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Need to Know: Redskins by the numbers—Ball protection

Need to Know: Redskins by the numbers—Ball protection

Here is what you need to know on this Monday, July 11, 17 days before the Washington Redskins start training camp in Richmond.

Timeline

—The Redskins last played a game 183 days ago. It will be 63 days until they host the Steelers in their 2016 season opener.

Days until: Franchise tag contract deadline 4; Preseason opener @ Falcons 31; Final roster cut 54

The Redskins by the numbers

4—The number of games the 2015 Redskins played with zero turnovers

That was their best performance in that area since 2012 when they had six turnover-free games. That year they set a team record with just 14 giveaways all year. It’s not a coincidence that they won the NFC East both years. Playing games without giveaways is a good indicator of success but not a sure one. They had five turnover free games in 2008 but they finished 8-8 and out of the playoffs under Jim Zorn. But a closer look shows that four of those no-turnover games came during their 6-2 start that year. They had only one in the 2-6 limp to the finish.

6—The number of games the 2015 Redskins played with one turnover

The Redskins were 9-1 in games with zero or one turnovers. Since they won nine games it’s not too hard to figure out that they did not win a game in which they turned the ball over two times or more. It’s safe to say that they had a very thin margin for error. Last year all NFL teams had a .619 winning percentage when turning the ball over zero or one time (181-1110). The league went 75-145 with two or more giveaways (.341).

9—The number of games where the Redskins’ defense had two or more takeaways

They were 5-4 in those games. So taking the ball away didn’t help them as much as giving it away hurt them.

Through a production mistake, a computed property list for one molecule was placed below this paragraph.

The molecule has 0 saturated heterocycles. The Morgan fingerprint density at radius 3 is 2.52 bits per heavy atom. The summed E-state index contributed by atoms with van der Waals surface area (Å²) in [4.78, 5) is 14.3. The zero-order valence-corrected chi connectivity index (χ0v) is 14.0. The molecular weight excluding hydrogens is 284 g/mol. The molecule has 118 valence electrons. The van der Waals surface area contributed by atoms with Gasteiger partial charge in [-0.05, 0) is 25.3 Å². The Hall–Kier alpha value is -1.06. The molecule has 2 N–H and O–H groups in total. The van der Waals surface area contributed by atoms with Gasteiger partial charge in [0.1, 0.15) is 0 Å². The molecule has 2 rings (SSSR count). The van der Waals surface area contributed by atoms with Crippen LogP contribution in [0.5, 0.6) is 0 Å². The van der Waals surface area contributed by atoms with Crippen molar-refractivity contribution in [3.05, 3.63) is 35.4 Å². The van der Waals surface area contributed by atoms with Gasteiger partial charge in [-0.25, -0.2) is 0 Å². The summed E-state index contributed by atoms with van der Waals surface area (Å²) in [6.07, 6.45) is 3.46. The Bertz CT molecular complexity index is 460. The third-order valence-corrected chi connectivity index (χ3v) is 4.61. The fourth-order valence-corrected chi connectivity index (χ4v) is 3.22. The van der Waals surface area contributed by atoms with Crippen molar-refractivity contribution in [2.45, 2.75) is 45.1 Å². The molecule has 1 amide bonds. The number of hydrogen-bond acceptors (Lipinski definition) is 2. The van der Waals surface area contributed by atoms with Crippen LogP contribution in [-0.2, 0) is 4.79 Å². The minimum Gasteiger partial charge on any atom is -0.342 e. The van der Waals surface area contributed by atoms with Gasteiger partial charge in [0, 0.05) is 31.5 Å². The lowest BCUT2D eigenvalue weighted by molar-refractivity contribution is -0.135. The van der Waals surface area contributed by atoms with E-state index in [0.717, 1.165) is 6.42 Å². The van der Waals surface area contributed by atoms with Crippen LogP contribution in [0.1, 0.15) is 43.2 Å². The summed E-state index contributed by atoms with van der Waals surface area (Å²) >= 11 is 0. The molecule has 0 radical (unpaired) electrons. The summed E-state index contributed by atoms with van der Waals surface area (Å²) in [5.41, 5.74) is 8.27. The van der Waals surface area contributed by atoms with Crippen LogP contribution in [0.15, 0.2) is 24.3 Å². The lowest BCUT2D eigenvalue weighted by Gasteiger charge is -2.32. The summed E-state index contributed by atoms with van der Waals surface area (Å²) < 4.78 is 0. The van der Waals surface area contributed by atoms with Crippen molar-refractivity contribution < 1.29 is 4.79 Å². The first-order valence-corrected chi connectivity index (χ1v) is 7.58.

70—The number of drives the 2015 Redskins had with three or fewer plays

Only seven teams had more. But that doesn’t meant that the Redskins were all that bad when it came to three and out drives. They scored 11 touchdowns on drives of three plays or fewer; only one team scored more. And they weren’t all drives where they got possession deep in the opponent’s territory. There were two quick drives of 80 yards each (two and three plays), one of 77 (one play) and one of 72 yards (three plays).

41—The number of touchdown drives the Redskins had in 2015

Those drives averaged 7.6 plays, covered 65.9 yards and ate 3:42 of the clock. The league averages were 7.3 plays, 66.4 yards, and took 3:20. The average team had 38 touchdown drives. I’m not sure how significant this is but of the top 12 teams with the most time-consuming average drive only two, the Redskins and Seahawks, made the playoffs.

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For Redskins, will shorter term with full guarantees get a Cousins deal done?

For Redskins, will shorter term with full guarantees get a Cousins deal done?

The prevailing notion around the Redskins negotiations with Kirk Cousins on a long-term deal seem to center around a five-year contract, especially after the Raiders reached a five-year extension with Derek Carr, their young star quarterback. 

Much group think points to a similar deal between Cousins and the Redskins. If you're Cousins, however, why sign?

The Redskins passer has all the leverage in the situation. He's got $20 million in the bank from the 2016 season, and he's due $24 million this season on the franchise tag. All guaranteed. 

RELATED: What is the risk for Kirk Cousins in terms of a deal?

Washington team president Bruce Allen has repeatedly talked about team options for 2018. Those options would be a $28 million transition tag or another franchise tag at $34 million. Expensive options. Cousins has repeatedly talked about market value, and how he has little choice in what happens. 

One area Cousins has control: signing a multi-year contract. 

The longer this thing drags out, it seems more and more likely Cousins will play on the tag in 2017. While it might seem crazy, the Redskins have strongly suggested another tag is in play for 2018. 

That means Cousins would be in D.C. at least two more seasons. As Grant Paulsen reported, last offseason the Cousins camp was looking for a three-year deal with all guaranteed money, based on the 2016 franchise tag salary of about $20 million.

Could a similar, albeit more costly, deal get done now based on the 2017 franchise tag? Three years, $24 million per, all guaranteed?